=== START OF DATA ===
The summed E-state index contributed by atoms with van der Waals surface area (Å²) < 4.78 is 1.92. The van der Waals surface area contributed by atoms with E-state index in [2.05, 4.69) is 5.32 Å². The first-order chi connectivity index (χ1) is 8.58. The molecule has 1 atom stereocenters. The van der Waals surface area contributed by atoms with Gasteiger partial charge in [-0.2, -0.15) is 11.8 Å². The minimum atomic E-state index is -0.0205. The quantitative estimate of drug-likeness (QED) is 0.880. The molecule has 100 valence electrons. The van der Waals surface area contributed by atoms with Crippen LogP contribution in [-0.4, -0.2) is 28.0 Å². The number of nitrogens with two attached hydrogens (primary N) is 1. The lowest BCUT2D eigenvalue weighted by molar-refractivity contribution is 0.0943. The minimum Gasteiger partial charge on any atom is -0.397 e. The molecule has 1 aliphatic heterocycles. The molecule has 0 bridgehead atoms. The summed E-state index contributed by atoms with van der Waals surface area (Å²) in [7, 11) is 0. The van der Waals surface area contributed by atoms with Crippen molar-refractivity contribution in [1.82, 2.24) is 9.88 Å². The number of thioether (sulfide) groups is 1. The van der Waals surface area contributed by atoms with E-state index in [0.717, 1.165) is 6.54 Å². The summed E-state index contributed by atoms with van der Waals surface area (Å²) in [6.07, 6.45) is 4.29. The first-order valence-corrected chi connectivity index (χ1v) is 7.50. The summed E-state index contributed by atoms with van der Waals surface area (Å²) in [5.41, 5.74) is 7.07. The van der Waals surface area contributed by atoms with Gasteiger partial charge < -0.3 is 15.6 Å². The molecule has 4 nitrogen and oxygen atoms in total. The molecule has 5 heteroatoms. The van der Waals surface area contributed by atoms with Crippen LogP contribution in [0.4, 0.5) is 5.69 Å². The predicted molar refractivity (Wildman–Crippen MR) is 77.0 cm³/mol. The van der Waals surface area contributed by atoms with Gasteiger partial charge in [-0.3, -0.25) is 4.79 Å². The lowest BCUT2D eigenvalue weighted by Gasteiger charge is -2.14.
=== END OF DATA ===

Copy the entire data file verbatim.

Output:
The summed E-state index contributed by atoms with van der Waals surface area (Å²) < 4.78 is 1.92. The van der Waals surface area contributed by atoms with E-state index in [2.05, 4.69) is 5.32 Å². The first-order chi connectivity index (χ1) is 8.58. The molecule has 1 atom stereocenters. The van der Waals surface area contributed by atoms with Gasteiger partial charge in [-0.2, -0.15) is 11.8 Å². The minimum atomic E-state index is -0.0205. The quantitative estimate of drug-likeness (QED) is 0.880. The molecule has 100 valence electrons. The van der Waals surface area contributed by atoms with Crippen LogP contribution in [-0.4, -0.2) is 28.0 Å². The number of nitrogens with two attached hydrogens (primary N) is 1. The lowest BCUT2D eigenvalue weighted by molar-refractivity contribution is 0.0943. The minimum Gasteiger partial charge on any atom is -0.397 e. The molecule has 1 aliphatic heterocycles. The molecule has 0 bridgehead atoms. The summed E-state index contributed by atoms with van der Waals surface area (Å²) in [7, 11) is 0. The van der Waals surface area contributed by atoms with Crippen molar-refractivity contribution in [1.82, 2.24) is 9.88 Å². The number of thioether (sulfide) groups is 1. The van der Waals surface area contributed by atoms with E-state index in [0.717, 1.165) is 6.54 Å². The summed E-state index contributed by atoms with van der Waals surface area (Å²) in [6.07, 6.45) is 4.29. The first-order valence-corrected chi connectivity index (χ1v) is 7.50. The summed E-state index contributed by atoms with van der Waals surface area (Å²) in [5.41, 5.74) is 7.07. The van der Waals surface area contributed by atoms with Gasteiger partial charge < -0.3 is 15.6 Å². The molecule has 4 nitrogen and oxygen atoms in total. The molecule has 5 heteroatoms. The van der Waals surface area contributed by atoms with Crippen LogP contribution in [0.4, 0.5) is 5.69 Å². The predicted molar refractivity (Wildman–Crippen MR) is 77.0 cm³/mol. The van der Waals surface area contributed by atoms with Gasteiger partial charge in [-0.3, -0.25) is 4.79 Å². The lowest BCUT2D eigenvalue weighted by Gasteiger charge is -2.14.